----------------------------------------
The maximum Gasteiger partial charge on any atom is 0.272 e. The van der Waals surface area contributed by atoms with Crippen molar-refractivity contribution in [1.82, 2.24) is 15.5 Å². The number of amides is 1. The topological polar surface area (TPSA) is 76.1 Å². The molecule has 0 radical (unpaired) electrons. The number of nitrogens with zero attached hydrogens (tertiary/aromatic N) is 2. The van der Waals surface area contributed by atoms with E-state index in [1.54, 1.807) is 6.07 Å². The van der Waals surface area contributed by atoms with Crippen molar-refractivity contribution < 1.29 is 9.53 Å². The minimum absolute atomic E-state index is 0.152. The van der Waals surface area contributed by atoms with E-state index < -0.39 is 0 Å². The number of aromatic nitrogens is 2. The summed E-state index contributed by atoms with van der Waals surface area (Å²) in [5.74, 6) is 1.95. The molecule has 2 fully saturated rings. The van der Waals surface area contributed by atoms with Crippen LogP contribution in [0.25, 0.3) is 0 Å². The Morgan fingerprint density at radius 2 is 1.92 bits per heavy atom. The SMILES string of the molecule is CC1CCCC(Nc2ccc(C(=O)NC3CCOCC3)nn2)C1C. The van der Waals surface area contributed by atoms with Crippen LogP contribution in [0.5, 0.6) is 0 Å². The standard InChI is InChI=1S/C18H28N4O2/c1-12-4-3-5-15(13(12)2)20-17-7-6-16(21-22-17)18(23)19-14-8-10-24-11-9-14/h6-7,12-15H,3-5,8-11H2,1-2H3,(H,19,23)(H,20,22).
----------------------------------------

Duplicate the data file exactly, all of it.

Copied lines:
The maximum Gasteiger partial charge on any atom is 0.272 e. The van der Waals surface area contributed by atoms with Crippen molar-refractivity contribution in [1.82, 2.24) is 15.5 Å². The number of amides is 1. The topological polar surface area (TPSA) is 76.1 Å². The molecule has 0 radical (unpaired) electrons. The number of nitrogens with zero attached hydrogens (tertiary/aromatic N) is 2. The van der Waals surface area contributed by atoms with E-state index in [1.54, 1.807) is 6.07 Å². The van der Waals surface area contributed by atoms with Crippen molar-refractivity contribution < 1.29 is 9.53 Å². The minimum absolute atomic E-state index is 0.152. The van der Waals surface area contributed by atoms with E-state index < -0.39 is 0 Å². The number of aromatic nitrogens is 2. The summed E-state index contributed by atoms with van der Waals surface area (Å²) in [5.74, 6) is 1.95. The molecule has 2 fully saturated rings. The van der Waals surface area contributed by atoms with Crippen LogP contribution in [0.25, 0.3) is 0 Å². The Morgan fingerprint density at radius 2 is 1.92 bits per heavy atom. The SMILES string of the molecule is CC1CCCC(Nc2ccc(C(=O)NC3CCOCC3)nn2)C1C. The van der Waals surface area contributed by atoms with Crippen LogP contribution in [0.5, 0.6) is 0 Å². The standard InChI is InChI=1S/C18H28N4O2/c1-12-4-3-5-15(13(12)2)20-17-7-6-16(21-22-17)18(23)19-14-8-10-24-11-9-14/h6-7,12-15H,3-5,8-11H2,1-2H3,(H,19,23)(H,20,22).